Melinda Tang, MEng, is a software developer for the Innovation Acceleration Program at Children’s Hospital Boston. This post is the first of a series highlighting fun and helpful mobile health applications and other interesting apps that developers in health care can learn from.
With more than 1 million mobile apps available today, there’s no doubt that mobile devices are changing the way we operate. With the push of a button or tap of a screen, we can turn our smartphones from entertainment consoles to travel guides to personal health monitors. One report estimates that a half billion people will be using mobile health apps by 2015.
Here are a few interesting examples I shared with the Mobile Apps working group at Children’s Hospital Boston, to inform our growing cadre of app developers and other health-IT-minded folks. These apps provide innovative solutions to problems you may never have thought your cell phone could solve — and in ways you might not have expected.
Mosquito Buster is an extremely simple app that lets you use your phone to replace standard mosquito repellants such as sprays and candles. Turn on the app, and your phone will emit a high-frequency pitch that is inaudible to humans but drives mosquitoes crazy enough to stay away. Solution to mosquito-borne diseases?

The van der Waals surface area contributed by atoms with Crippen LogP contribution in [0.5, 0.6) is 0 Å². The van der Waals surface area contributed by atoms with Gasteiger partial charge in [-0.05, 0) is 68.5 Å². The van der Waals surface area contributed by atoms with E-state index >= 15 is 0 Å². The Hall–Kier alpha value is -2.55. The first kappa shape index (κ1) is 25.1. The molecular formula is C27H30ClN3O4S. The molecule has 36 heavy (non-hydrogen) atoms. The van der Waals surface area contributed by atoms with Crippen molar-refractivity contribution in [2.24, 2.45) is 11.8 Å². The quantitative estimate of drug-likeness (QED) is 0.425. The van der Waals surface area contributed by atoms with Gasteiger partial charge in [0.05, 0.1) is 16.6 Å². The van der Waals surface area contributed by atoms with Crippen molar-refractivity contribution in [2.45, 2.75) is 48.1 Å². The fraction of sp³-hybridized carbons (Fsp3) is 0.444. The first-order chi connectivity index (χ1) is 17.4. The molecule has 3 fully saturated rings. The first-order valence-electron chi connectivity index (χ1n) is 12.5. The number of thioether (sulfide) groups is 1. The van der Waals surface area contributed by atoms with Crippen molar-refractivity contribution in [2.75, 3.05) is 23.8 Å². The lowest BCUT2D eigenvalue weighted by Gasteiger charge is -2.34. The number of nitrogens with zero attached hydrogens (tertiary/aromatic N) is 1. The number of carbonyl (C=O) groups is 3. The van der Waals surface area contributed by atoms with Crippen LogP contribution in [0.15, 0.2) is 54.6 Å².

Meal Snap, one of the latest apps from DailyBurn‘s health and fitness platform, makes calorie-counting easy and somewhat magical. Use your phone to snap a picture of any food or drink, and the system will automatically identify and provide the estimated caloric breakdown of your meal. I’m inclined to believe there aren’t any advanced image processing algorithms involved here, but rather that the photos are analyzed by a team of nutritionists somewhere, ready at any moment to judge our eating habits. Either way, it’s an impressive and useful way to manage your daily health. Maybe it could help counter the obesity epidemic.
ePetri, a “small, lens-free microscopy imaging platform” developed by engineers at Caltech, isn’t exactly a mobile app, but it does utilize smartphone features in a novel way. This “smart” petri dish consists of a smartphone, a cell phone image sensor chip and Legos. You can place a cell culture on the image sensor on top of the phone, then place the entire device in an incubator.
Instead of researchers having to repeatedly remove samples from the incubator and study them under a microscope, ePetri uses the phone’s image sensor to take frequent pictures of the culture in the incubator as it grows in real time, and sends the data to a laptop to be analyzed. The phone’s LED screen acts as a scanning light source. This lightweight and relatively inexpensive device could transform how lab work is conducted, cutting hands-on labor and minimizing the risk that a culture will become contaminated.
From the simple and silly to the brilliantly engineered, these are just a few of the many creative ideas that have come out of mobile development today. What are your favorite mobile apps?